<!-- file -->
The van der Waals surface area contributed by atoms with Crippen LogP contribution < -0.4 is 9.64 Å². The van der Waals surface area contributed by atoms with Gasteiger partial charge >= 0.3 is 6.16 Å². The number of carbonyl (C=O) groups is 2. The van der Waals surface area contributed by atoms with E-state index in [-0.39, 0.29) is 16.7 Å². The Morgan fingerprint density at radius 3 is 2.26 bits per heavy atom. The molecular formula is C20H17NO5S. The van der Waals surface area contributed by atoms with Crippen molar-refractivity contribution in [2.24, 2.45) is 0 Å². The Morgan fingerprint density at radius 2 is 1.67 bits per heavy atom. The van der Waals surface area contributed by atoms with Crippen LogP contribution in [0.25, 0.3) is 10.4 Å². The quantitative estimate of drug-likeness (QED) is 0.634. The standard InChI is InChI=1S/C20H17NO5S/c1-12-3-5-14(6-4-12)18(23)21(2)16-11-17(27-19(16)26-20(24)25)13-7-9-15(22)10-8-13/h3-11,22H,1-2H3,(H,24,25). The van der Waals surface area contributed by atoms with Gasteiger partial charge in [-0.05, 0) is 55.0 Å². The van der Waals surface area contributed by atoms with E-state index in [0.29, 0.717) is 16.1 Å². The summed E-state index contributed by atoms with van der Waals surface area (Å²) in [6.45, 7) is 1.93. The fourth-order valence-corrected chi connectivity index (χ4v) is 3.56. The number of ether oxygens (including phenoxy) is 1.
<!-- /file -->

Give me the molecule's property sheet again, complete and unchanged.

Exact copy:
The van der Waals surface area contributed by atoms with Crippen LogP contribution < -0.4 is 9.64 Å². The van der Waals surface area contributed by atoms with Gasteiger partial charge >= 0.3 is 6.16 Å². The number of carbonyl (C=O) groups is 2. The van der Waals surface area contributed by atoms with E-state index in [-0.39, 0.29) is 16.7 Å². The Morgan fingerprint density at radius 3 is 2.26 bits per heavy atom. The molecular formula is C20H17NO5S. The van der Waals surface area contributed by atoms with Crippen molar-refractivity contribution in [2.24, 2.45) is 0 Å². The Morgan fingerprint density at radius 2 is 1.67 bits per heavy atom. The van der Waals surface area contributed by atoms with Crippen LogP contribution in [0.25, 0.3) is 10.4 Å². The quantitative estimate of drug-likeness (QED) is 0.634. The standard InChI is InChI=1S/C20H17NO5S/c1-12-3-5-14(6-4-12)18(23)21(2)16-11-17(27-19(16)26-20(24)25)13-7-9-15(22)10-8-13/h3-11,22H,1-2H3,(H,24,25). The van der Waals surface area contributed by atoms with Gasteiger partial charge in [-0.05, 0) is 55.0 Å². The van der Waals surface area contributed by atoms with E-state index in [0.29, 0.717) is 16.1 Å². The summed E-state index contributed by atoms with van der Waals surface area (Å²) in [6.45, 7) is 1.93. The fourth-order valence-corrected chi connectivity index (χ4v) is 3.56. The number of ether oxygens (including phenoxy) is 1.